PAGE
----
To ensure you don’t miss any ticks when searching your pet, you should slowly and carefully run your fingers over every part of their coat, ensuring you apply enough pressure to be able to feel any lumps and bumps underneath that may indicate the presence of a tick. Remember to check inside your pets’ ears, under their neck, around their eyes, between their toes, around their anal area, and don’t forget to check their tail.

 

A cream coloured dog is standing on sand at the beach

 

Symptoms of a Paralysis Tick Bite

If your pet has been bitten by a paralysis tick, it can take up to 5 days for them to display symptoms of paralysis. Once symptoms of paralysis appear however, your pet can deteriorate very rapidly.

Initial symptoms of paralysis tick poisoning include dilated pupils, weakness in the back legs (often the pet just sits down suddenly), a change in your pets’ meow or bark, and vomiting (especially if regular and froth is present). As the toxin spreads, your pet will start to suffer from increased wobbliness in their back legs, may begin panting or making loud breathing or grunting noises and may have a moist cough.

In the later stages of toxicity, your pet will become unable to stand at all, breathing becomes extremely difficult and exaggerated, your pet starts gagging, coughing or grunting more frequently, and as their breathing becomes more labored, their gums become cold and blue.

 

A close up of a brown brindle dog wearing a red harness

 

Treatment and Prevention of Tick Paralysis

Pets that begin treatment in the earlier stages of paralysis tick toxicity have a better chance of recovering fully and more quickly, so you should get your pet to your nearest veterinarian as quickly as possible if you suspect a paralysis tick bite. The veterinarian will administer an anti-serum to your pet that is designed to neutralise the toxin, but your pet will be required to stay at the vet for a number of days for observation and to ensure all of the ticks have been killed and removed.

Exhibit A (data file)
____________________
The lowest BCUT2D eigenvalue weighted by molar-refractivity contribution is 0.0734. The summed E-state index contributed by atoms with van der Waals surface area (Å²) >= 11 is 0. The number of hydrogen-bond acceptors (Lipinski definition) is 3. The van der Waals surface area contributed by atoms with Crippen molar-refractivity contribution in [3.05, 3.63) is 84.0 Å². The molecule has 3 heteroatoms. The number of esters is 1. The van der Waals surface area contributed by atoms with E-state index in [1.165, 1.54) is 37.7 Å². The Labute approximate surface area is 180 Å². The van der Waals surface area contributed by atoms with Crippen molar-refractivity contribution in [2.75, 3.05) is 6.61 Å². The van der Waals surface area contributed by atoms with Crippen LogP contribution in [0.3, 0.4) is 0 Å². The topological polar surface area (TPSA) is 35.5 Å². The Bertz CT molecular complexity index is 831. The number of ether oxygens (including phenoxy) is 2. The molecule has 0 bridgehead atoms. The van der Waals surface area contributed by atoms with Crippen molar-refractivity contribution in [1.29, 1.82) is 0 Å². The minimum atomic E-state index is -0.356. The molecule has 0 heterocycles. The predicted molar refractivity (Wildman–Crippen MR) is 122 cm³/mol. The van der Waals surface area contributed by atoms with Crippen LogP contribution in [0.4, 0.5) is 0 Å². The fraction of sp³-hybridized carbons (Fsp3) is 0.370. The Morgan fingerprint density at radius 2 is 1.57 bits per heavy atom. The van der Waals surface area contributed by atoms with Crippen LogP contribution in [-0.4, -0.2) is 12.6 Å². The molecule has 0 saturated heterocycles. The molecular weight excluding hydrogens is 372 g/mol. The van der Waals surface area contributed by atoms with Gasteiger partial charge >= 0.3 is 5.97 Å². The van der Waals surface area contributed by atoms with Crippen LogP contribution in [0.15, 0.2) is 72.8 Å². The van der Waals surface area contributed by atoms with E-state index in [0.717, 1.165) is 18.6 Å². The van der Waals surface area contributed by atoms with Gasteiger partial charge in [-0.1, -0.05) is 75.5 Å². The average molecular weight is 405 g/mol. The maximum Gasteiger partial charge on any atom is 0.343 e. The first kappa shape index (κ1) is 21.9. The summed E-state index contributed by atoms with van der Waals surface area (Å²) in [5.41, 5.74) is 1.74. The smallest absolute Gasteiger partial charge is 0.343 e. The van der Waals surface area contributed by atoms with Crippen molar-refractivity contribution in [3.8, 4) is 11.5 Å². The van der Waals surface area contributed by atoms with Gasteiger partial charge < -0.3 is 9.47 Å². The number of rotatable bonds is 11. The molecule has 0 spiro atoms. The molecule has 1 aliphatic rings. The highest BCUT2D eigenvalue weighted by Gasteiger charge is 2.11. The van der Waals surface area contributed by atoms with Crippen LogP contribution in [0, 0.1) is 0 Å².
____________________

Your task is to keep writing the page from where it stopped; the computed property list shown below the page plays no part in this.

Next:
But as we all know, prevention is better than cure, and there are a number of steps you can take as a pet owner to protect your pet against paralysis ticks.

 

A black and white dog wearing a harness is lying in long green grass

 

Avoid Bushland and Check Your Pet Regularly

Avoiding areas where ticks can be found is one of the best ways of preventing paralysis ticks from attaching to your pet but this isn’t always easy to do. Therefore, you should also check your pet regularly for ticks, especially after walking in bushland where ticks might live.

If you live in an area surrounded by bushland, you might want to consider creating a barrier between the bushland and your yard by cutting down the vegetation or spreading a layer of mulch and woodchips a few meters wide to stop vegetation from growing too close and providing easy access to your yard for ticks.

 

Protect with Regular Prevention Application

There is no vaccination currently available that will protect your pet against paralysis ticks, but there are a number of products on the market that can both kill paralysis ticks on your pet and prevent them from attaching to your pet in the first place.

Tick preventative products are available as a collar and in both chewable and spot-on treatment forms and can last up to 6 months in some cases. Many products will also treat and prevent fleas, some worms and mites at the same time, but may require more frequent application to ensure coverage, so be sure to read the instructions carefully.

 

A black, brown and white dog is lying on blankets and doing his best puppy dog eyes